April 3, 1919
Smallpox breaks out in our midst
We have smallpox with us. The first case appeared in Lillian Marker, daughter of August Marker, west of town about three weeks ago. She was in the hospital at the time of the appearance of the eruption, convalescing from an operation for appendicitis. She was taken home and the remaining family members were vaccinated.
We hoped we were going to get by with this one case, there being reason to believe she contracted the disease from a sister living in Duluth and who comes home to visit regularly.
But this week Walter, the 16-year-old son of John Degerstedt of Third Avenue, broke out with smallpox. He is in the high school, second year.
Smallpox is contagious from the very start, and shop lookout is being kept by Superintendent Campton and all his staff of teachers for evidence of the spread of the plague.
Physicians, city officials and school authorities are all fearful of a breaking out of this disease. Close watch is being kept on it and if it shows any signs of spreading, general vaccination will be strongly urged.
In this country, we depend on the intelligence of the individuals to protect themselves and especially their children from this disease which leaves unsightly scars and untimely death in its trail.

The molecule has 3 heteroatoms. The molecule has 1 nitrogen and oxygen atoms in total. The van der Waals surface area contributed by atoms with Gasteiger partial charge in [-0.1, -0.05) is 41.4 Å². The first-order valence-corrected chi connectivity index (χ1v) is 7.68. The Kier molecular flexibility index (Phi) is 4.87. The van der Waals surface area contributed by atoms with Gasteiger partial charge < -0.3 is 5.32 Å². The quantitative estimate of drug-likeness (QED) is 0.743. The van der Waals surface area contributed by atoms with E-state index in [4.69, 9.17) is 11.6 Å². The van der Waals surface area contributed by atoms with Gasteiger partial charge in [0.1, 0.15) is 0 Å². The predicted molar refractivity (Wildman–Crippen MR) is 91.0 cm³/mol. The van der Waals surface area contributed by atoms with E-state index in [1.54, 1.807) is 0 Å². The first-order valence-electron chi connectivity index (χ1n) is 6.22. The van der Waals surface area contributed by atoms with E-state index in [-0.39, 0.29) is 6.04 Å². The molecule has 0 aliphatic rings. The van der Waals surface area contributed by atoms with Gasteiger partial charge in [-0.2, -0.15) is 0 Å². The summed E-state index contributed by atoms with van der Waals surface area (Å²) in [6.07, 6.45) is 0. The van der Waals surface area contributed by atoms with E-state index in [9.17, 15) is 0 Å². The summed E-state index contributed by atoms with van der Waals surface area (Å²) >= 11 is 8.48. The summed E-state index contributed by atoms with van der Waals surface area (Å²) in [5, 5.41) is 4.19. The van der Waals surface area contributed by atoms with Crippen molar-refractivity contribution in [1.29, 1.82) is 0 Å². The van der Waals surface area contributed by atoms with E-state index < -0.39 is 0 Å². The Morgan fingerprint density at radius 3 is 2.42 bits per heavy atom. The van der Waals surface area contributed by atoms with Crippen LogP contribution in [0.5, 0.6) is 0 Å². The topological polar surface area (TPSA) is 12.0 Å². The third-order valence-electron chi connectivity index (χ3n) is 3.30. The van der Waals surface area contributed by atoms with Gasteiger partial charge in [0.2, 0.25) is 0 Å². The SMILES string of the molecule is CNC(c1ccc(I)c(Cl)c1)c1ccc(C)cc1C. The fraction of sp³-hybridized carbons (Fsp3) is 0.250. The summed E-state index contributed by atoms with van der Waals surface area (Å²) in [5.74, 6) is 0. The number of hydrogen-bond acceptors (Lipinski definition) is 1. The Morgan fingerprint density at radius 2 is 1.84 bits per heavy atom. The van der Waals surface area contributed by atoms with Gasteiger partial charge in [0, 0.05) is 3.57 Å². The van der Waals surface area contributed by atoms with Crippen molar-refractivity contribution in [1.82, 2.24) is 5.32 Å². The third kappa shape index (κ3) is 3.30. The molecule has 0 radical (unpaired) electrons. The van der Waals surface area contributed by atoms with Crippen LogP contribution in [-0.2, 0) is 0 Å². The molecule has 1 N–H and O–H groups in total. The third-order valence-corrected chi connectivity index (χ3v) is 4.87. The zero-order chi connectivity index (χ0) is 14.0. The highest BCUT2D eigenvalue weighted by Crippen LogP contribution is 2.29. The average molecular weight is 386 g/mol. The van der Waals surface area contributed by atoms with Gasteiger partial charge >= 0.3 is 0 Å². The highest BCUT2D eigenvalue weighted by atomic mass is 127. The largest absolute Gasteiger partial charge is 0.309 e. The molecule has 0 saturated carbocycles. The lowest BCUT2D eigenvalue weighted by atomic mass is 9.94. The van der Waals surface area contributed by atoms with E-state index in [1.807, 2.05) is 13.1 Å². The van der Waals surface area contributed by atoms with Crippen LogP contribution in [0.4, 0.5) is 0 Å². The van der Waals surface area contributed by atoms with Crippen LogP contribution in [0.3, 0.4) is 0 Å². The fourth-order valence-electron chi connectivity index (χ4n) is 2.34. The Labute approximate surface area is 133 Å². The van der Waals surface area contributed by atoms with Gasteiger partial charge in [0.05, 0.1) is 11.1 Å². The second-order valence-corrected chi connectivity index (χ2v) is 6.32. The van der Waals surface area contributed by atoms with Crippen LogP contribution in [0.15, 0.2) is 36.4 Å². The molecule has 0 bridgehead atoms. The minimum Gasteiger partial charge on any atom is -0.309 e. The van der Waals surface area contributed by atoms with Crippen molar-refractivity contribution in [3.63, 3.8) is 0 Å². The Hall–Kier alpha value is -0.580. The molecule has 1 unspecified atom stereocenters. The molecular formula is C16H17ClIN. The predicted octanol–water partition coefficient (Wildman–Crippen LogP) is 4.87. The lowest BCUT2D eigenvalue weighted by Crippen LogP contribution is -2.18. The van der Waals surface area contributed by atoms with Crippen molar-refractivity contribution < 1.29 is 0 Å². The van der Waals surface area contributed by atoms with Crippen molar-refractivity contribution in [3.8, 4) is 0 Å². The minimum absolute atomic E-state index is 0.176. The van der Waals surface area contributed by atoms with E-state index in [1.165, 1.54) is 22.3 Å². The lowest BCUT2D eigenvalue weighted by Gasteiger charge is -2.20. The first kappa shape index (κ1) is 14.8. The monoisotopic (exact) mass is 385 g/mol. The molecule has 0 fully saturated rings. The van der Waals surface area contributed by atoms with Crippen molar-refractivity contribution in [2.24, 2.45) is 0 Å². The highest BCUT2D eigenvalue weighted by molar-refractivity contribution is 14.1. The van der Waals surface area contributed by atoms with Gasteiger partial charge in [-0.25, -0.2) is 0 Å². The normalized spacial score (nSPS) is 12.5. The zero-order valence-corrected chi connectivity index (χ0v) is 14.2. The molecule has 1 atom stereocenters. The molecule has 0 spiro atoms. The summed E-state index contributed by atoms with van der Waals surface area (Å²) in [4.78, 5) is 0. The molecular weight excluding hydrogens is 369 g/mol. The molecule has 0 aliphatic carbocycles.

April 6, 1944
Private First Class E. J. Gustafson writes from North Africa
Pfc. Eino J. Gustafson writes to the Chronicle and Times from "somewhere in North Africa:"
I have received your paper the Two Harbors Chronicle and Times since the first of the year and as I can't resist the temptation, I decided to write a few words in appreciation concerning it.
If it is of any interest to you and to the readers of this paper, I can give a few general pointers on Africa.
However, though strange as it may seem, I don't find Africa to be as surprising to me as I always thought it would. In spite of all that, it's a weary mountainous country, as I always expected it to be, and generally the only trees you find are along highways and parks in towns that have been transplanted years ago. In the ten months that I've been here, I've seen one river, which reminds me, it rains here only during the winter months.
However, so far we have been very fortunate in not having seen long rainy spells. I've seen snow on the mountain tops. As for scenery, there isn't any. And how do I miss those historic scenes of Northern Minnesota.
"Mike" the monkey that we have with us here appears strictly G. I. He'll chase away weary civilians. He's seen plenty of action and he really doesn't like airplanes.
Yours very truly,
Pfc. Eino J. Gustafson